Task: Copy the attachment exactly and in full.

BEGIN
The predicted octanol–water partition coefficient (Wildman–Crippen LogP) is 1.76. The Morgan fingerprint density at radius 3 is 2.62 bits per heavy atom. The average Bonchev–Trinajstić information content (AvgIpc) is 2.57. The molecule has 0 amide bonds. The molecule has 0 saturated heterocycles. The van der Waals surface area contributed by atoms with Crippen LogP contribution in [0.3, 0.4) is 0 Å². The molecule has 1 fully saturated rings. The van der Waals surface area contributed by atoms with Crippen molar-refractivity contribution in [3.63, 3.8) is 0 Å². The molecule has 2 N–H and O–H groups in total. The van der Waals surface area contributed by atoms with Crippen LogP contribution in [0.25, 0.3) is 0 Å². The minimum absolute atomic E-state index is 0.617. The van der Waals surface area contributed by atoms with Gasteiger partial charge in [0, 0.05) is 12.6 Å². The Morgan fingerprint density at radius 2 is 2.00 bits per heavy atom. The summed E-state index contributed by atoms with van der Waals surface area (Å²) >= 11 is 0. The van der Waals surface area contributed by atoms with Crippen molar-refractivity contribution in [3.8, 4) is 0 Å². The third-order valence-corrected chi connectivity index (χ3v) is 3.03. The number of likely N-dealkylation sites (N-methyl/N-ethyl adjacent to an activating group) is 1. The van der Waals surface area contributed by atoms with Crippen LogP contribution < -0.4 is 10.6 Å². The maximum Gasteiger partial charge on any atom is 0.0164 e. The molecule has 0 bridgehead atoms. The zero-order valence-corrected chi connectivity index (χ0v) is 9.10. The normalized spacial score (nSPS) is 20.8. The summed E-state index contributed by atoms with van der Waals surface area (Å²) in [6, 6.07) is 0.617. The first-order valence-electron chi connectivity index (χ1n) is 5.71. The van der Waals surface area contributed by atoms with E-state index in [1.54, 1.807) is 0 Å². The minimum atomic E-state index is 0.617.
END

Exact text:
The predicted octanol–water partition coefficient (Wildman–Crippen LogP) is 1.76. The Morgan fingerprint density at radius 3 is 2.62 bits per heavy atom. The average Bonchev–Trinajstić information content (AvgIpc) is 2.57. The molecule has 0 amide bonds. The molecule has 0 saturated heterocycles. The van der Waals surface area contributed by atoms with Crippen LogP contribution in [0.3, 0.4) is 0 Å². The molecule has 1 fully saturated rings. The van der Waals surface area contributed by atoms with Crippen molar-refractivity contribution in [3.63, 3.8) is 0 Å². The molecule has 2 N–H and O–H groups in total. The van der Waals surface area contributed by atoms with Crippen LogP contribution in [0.25, 0.3) is 0 Å². The minimum absolute atomic E-state index is 0.617. The van der Waals surface area contributed by atoms with Gasteiger partial charge in [0, 0.05) is 12.6 Å². The Morgan fingerprint density at radius 2 is 2.00 bits per heavy atom. The summed E-state index contributed by atoms with van der Waals surface area (Å²) >= 11 is 0. The van der Waals surface area contributed by atoms with Crippen molar-refractivity contribution in [3.8, 4) is 0 Å². The third-order valence-corrected chi connectivity index (χ3v) is 3.03. The number of likely N-dealkylation sites (N-methyl/N-ethyl adjacent to an activating group) is 1. The van der Waals surface area contributed by atoms with Crippen LogP contribution < -0.4 is 10.6 Å². The maximum Gasteiger partial charge on any atom is 0.0164 e. The molecule has 0 bridgehead atoms. The zero-order valence-corrected chi connectivity index (χ0v) is 9.10. The normalized spacial score (nSPS) is 20.8. The summed E-state index contributed by atoms with van der Waals surface area (Å²) in [6, 6.07) is 0.617. The first-order valence-electron chi connectivity index (χ1n) is 5.71. The van der Waals surface area contributed by atoms with E-state index in [1.54, 1.807) is 0 Å². The minimum atomic E-state index is 0.617.